Versatile use of microliths as a technological advantage in the miniaturization of Late Pleistocene toolkits: The case study of Neve David, Israel

Iris Groman-Yaroslavski, Hong Chen, Cheng Liu, Ron Shimelmitz, Reuven Yeshurun, Jiying Liu, Xia Yang, Dani Nadel

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The miniaturization of stone tools, as reflected through the systematic production of bladelets and bladelet tools (microliths), characterized many industries of the Late Pleistocene, with the Levantine Epipalaeolithic serving as a well-studied example. It is commonly held that microliths were used as modular inserts in composite projectiles, while their incorporation in other tools for different tasks is generally overlooked, the latter aspect being the main focus of this paper. We present here a more inclusive approach through a case study of the Geometric Kebaran (Middle Epipalaeolithic, ca. 18,500-15,000 cal BP) site of Neve David, Mount Carmel, Israel. Recent excavations at the site exposed a variety of features, and one well-preserved shallow pit provided a large lithic assemblage with ca. 90 microliths. We studied this assemblage using both the low- and high- magnification use-wear protocols, accompanied by a range of experiments. Our results show that a) the fragmentation rate is very high in this assemblage (ca. 90%), b) most of the microliths have identifiable use-wear, c) the microliths were commonly used as inserts in composite projectiles, d) many microliths were used for functions not related to weaponry and hunting, such as wood-working, weed harvesting and meat processing. These findings strongly support the suggestion that the small insets, regardless of their specific type (trapeze, rectangle, backed/retouched bladelet), were used in a wide variety of composite tools. We argue that such a versatile approach and flexibility in the use of microliths reflect a technological advantage where a minimal set of microlithic types, produced in large numbers, could provide the required elements for weapons, as well as for a variety of cutting, processing and harvesting tools needed for mundane tasks at a large Middle Epipalaeolithic camp.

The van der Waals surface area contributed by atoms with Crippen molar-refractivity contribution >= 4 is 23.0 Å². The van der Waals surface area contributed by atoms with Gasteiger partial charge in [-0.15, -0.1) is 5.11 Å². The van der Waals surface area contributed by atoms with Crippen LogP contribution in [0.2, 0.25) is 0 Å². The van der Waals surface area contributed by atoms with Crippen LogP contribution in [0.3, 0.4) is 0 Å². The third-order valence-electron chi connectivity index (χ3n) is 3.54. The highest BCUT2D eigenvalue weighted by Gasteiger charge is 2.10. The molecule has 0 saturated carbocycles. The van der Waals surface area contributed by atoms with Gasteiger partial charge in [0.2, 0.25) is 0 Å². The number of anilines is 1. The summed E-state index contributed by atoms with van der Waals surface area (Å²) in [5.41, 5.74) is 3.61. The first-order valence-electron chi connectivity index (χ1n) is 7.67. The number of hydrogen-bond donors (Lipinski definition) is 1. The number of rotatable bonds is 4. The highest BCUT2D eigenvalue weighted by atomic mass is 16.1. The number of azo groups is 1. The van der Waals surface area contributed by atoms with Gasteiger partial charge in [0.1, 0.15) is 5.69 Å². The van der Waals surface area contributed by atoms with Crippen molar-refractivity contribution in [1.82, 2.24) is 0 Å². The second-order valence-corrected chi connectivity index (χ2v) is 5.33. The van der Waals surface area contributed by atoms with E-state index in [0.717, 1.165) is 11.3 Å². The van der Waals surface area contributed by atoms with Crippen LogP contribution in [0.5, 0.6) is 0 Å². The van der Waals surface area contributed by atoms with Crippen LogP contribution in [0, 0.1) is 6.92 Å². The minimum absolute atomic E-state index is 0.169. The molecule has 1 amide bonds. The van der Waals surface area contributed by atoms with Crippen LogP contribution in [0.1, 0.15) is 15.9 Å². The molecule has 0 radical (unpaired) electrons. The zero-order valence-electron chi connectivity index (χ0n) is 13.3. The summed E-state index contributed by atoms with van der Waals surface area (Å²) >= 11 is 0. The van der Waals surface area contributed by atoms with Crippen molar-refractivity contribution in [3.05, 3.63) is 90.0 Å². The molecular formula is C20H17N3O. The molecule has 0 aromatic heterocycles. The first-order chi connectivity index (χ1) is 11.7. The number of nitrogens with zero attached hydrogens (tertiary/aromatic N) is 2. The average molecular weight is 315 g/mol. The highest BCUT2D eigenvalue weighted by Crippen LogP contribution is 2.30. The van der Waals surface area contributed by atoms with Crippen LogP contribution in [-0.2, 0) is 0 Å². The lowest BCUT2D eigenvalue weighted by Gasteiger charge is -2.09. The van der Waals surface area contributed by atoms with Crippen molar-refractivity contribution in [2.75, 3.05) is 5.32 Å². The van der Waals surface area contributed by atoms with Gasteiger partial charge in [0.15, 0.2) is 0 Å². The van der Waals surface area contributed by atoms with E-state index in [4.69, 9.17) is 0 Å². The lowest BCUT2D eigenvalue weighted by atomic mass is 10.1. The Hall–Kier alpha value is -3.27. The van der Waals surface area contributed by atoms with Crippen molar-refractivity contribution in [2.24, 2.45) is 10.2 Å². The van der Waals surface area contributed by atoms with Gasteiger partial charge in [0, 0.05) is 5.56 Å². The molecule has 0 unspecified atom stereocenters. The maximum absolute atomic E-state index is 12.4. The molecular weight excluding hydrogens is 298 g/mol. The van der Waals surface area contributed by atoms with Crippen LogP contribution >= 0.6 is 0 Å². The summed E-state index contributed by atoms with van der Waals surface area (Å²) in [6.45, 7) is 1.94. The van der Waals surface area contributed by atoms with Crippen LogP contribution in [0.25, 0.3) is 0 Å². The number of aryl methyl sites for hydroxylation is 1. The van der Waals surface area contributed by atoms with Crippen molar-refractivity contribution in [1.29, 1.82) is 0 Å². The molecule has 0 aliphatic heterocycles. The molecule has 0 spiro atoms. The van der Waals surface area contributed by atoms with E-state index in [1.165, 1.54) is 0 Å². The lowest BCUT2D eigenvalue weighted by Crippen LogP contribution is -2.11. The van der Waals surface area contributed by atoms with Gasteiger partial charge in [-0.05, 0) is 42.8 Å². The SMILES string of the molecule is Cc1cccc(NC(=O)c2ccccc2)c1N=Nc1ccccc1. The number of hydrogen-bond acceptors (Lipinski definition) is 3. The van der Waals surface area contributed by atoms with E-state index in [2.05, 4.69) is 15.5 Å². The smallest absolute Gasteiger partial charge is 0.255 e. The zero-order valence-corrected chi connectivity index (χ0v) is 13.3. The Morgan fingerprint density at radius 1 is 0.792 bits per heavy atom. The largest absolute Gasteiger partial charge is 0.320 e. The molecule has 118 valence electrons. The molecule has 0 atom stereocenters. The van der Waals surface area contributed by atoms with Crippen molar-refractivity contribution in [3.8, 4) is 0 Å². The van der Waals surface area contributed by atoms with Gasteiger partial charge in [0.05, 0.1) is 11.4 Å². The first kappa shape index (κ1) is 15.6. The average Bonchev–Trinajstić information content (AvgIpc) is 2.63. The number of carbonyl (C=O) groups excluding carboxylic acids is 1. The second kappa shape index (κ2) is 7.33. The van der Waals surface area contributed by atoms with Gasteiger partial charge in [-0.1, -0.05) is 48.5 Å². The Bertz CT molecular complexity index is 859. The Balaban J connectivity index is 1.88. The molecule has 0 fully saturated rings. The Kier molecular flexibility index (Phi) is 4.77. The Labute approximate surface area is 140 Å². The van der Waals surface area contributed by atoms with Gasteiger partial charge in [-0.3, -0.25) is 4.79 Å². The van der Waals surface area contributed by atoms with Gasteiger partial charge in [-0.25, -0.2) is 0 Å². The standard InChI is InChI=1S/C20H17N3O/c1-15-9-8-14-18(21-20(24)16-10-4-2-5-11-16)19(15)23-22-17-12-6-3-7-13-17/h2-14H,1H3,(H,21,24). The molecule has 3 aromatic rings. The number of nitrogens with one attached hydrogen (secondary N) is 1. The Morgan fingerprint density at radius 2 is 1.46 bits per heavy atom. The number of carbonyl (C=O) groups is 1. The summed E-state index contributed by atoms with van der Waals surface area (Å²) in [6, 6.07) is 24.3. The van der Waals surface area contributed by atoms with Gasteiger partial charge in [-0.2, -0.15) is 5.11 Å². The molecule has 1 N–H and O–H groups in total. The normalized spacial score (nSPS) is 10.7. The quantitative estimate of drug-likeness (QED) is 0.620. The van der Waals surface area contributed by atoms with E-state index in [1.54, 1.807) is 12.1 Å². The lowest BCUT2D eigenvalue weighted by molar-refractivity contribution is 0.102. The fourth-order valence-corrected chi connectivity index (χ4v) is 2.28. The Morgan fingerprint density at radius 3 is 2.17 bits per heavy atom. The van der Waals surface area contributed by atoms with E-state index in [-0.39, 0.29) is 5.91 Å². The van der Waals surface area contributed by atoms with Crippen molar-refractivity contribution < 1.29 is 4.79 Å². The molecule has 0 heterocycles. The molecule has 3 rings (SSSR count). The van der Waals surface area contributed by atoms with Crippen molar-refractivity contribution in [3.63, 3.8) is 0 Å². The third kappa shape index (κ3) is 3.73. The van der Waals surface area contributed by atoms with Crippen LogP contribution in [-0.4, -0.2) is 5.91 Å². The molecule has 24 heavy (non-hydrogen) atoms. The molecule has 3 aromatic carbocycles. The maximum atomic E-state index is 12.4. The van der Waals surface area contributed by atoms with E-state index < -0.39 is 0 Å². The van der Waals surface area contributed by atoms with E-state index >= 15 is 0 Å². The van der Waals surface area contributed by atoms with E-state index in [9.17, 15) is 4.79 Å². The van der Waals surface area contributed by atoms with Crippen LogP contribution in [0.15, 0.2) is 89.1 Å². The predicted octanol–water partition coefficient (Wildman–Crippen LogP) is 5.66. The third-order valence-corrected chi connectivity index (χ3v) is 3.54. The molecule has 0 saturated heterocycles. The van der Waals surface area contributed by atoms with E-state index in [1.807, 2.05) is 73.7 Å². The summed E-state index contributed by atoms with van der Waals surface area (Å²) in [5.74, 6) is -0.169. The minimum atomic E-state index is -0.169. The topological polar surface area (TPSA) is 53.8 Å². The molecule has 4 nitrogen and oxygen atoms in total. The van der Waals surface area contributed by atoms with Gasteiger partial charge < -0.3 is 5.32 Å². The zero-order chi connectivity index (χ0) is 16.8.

Original languageEnglish
Article numbere0233340
JournalPLoS ONE
Issue number6
StatePublished - Jun 2020

Bibliographical note

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© 2020 Groman-Yaroslavski et al. This is an open access article distributed under the terms of the Creative Commons Attribution License, which permits unrestricted use, distribution, and reproduction in any medium, provided the original author and source are credited.

ASJC Scopus subject areas

  • General


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